Category Archives: Election law

The Election Law Channel is dedicated to coverage of UK election law, giving unrivalled detailed news of election law matters, explaining complex matters in plain English and setting out the practical relevance of technical legal provisions.

Police probe launched into anti-Lib Dem electoral fraud in Richmond

A couple of days ago Mary Reid, one of LibDemVoice’s day editors, reported the news of the fake election leaflets distributed in Richmond with the seeming intent of misleading voters about the views of local Lib Dems:

A number of local voters have admitted that they were taken in by the leaflets, decided not to vote Lib Dem as a result and voted Conservative in protest. This was a seat that we were hoping to take back from the Conservatives, but Jane Dodds lost by 146 votes.

The BBC now reports that the police are investigating the allegations of electoral …

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More election fraud claims – and the TV show which set up a fake polling station

In the London Borough of Camden, Hat Trick productions ran into hot water after setting up a spoof but official looking polling station immediately outside a real polling station, encouraging members of the public into coming to vote before revealing to them that the polling station was part of a prank for a political satire show.

Hat Trick also sent someone out door knocking, claiming to be a Liberal Democrat activist but really setting people up for more spoofs, to be caught on a hidden camera.

One Liberal Democrat supporter was called on at home by the fake Liberal Democrat activist, who …

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Mystery of fake leaflets in North Richmond

The leaflet below appears to be normal Lib Dem election literature. It was one of three distributed widely over night on May2nd/3rd for the council by-election in North Richmond, in the London borough of Richmond upon Thames. You may wonder why it is titled Comments instead of Focus, but that is what Lib Dems have always called their leaflets in Richmond.

Indeed, the layout and photos are exact copies of earlier Lib Dem election leaflets. The bar chart, grumble sheet and contact details all look authentic. The writing style is credible.

But a closer inspection reveals something very worrying. The main story …

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How many people are on the electoral register who shouldn’t be?

The Daily Express reports:

 Nick de Bois cross-checked the names of constituents seeking his help to stay in the UK and found 21 out of a sample 100 had signed up for voting rights.

The Tory backbencher is calling on ministers to tighten registration rules, claiming it is harder to get a library card than a ballot paper…

The MP said some people get on the electoral roll just to obtain credit cards or commit financial fraud.

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Police investigate Labour in Leeds over fake poll card allegations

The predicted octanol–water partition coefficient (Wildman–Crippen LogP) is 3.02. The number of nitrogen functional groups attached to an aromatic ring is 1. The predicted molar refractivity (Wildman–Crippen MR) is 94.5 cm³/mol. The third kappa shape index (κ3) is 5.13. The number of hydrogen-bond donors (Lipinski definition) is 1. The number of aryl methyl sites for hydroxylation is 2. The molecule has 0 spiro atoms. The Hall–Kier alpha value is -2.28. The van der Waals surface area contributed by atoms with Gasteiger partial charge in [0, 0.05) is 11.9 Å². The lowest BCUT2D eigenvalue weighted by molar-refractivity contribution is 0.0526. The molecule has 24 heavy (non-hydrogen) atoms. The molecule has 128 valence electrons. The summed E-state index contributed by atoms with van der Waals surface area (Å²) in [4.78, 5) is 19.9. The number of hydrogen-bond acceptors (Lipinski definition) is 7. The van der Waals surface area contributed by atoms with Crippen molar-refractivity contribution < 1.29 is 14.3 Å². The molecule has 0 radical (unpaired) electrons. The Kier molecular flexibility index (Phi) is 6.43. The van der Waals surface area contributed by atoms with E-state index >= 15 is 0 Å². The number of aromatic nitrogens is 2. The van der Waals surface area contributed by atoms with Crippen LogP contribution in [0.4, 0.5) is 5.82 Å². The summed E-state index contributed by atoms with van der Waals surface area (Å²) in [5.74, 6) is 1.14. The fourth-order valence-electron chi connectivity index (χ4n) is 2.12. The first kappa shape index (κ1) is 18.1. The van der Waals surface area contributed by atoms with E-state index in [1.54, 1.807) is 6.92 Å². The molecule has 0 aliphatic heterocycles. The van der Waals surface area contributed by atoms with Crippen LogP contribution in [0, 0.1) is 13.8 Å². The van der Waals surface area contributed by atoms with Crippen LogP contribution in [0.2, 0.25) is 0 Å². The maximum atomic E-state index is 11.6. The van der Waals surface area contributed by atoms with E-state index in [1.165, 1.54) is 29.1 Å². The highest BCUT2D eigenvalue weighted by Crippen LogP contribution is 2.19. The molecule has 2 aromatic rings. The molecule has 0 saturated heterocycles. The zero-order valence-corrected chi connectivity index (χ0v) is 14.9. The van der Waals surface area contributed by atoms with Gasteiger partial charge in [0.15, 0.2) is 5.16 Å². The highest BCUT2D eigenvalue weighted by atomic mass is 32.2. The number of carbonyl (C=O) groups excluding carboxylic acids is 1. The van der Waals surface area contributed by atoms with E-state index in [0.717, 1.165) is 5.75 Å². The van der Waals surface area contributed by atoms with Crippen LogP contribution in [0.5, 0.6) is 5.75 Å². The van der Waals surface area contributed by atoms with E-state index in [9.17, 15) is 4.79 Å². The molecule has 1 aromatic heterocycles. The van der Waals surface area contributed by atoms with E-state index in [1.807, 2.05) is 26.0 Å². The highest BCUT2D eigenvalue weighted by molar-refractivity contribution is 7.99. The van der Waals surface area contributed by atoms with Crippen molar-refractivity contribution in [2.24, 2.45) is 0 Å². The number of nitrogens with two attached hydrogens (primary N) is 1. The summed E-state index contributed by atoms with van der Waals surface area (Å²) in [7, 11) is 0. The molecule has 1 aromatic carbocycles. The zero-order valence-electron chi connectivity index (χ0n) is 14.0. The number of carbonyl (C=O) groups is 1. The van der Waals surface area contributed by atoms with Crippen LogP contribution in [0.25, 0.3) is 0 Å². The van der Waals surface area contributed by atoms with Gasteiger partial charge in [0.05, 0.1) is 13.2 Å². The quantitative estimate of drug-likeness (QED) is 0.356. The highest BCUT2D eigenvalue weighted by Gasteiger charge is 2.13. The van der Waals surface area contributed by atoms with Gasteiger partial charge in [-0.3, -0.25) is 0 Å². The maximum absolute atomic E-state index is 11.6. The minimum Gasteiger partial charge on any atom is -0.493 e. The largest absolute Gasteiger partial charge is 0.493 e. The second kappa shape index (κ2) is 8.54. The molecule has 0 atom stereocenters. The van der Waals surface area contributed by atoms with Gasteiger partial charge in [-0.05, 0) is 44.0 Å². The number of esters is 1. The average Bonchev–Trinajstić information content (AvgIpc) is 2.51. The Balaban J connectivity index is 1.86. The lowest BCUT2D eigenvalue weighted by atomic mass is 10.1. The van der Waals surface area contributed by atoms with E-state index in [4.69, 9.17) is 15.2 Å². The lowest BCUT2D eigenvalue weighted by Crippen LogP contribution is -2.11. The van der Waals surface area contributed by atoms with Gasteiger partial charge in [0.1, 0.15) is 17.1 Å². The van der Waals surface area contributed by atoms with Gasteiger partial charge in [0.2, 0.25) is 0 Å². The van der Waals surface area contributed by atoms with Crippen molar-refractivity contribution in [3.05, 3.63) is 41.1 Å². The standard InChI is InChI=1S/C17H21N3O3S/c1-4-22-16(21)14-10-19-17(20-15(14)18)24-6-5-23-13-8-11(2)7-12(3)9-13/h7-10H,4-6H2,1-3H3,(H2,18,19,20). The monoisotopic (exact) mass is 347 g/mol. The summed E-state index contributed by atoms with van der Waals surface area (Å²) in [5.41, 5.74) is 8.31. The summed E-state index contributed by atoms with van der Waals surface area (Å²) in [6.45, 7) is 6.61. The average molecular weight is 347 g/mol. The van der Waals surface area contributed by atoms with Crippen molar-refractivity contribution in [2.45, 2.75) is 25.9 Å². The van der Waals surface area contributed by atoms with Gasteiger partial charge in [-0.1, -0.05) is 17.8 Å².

The Leeds Labour Party is being investigated by the police for over claims it has broken the law against issuing imitation poll cards. Parties and candidates are not allowed to issue leaflets which look like official poll cards, but this is what Labour has been distributing in the Otley and Yeadon ward:

After the legality of the leaflets was raised with them, the Labour Party has said they stopped delivering the leaflets.

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Police arrest BNP candidate for Mayor of Liverpool

The BBC reports:

The BNP candidate standing for elected mayor of Liverpool has been arrested by Merseyside Police.

Mike Whitby has been detained following an allegation that nomination forms for the mayoral elections had been fraudulently filled in…

The complaint was made to Merseyside Police following an investigation by the Liverpool Echo.

UPDATE September 2012: “The Crown Prosecution Service said there was insufficient evidence to take the case through the courts” – Liverpool Echo

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Police called in over electoral fraud allegations in Tower Hamlets

The Evening Standard reports:

Scotland Yard was today asked by the elections watchdog to investigate “unprecedented” evidence of voter fraud ahead of next week’s polling for London Mayor.

The Electoral Commission passed evidence to police after six Labour councillors in Tower Hamlets wrote to warn of “serious abuses of the electoral register”. It follows growing concerns of cheating in the east London borough, involving the creation of bogus voters at a series of addresses.

An investigation by the Evening Standard this year found instances of eight names registered in one room to vote. It is claimed that a man locked up in

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Cardiff Labour candidate faces police investigation over their home address

Following a referral by Cardiff Council’s Electoral Registration Officer, the police are investigating one of the city’s Labour council candidates over allegations that he provided a false home address for use on the ballot papers.

Luke Holland gave as his address a property that he moved out of last year. However that old address is in the ward where he is standing and his current address is outside the ward. Mr Holland does not deny the crux of the allegations, having told the media:

It is true that I currently rent a flat in a neighbouring ward – a fact that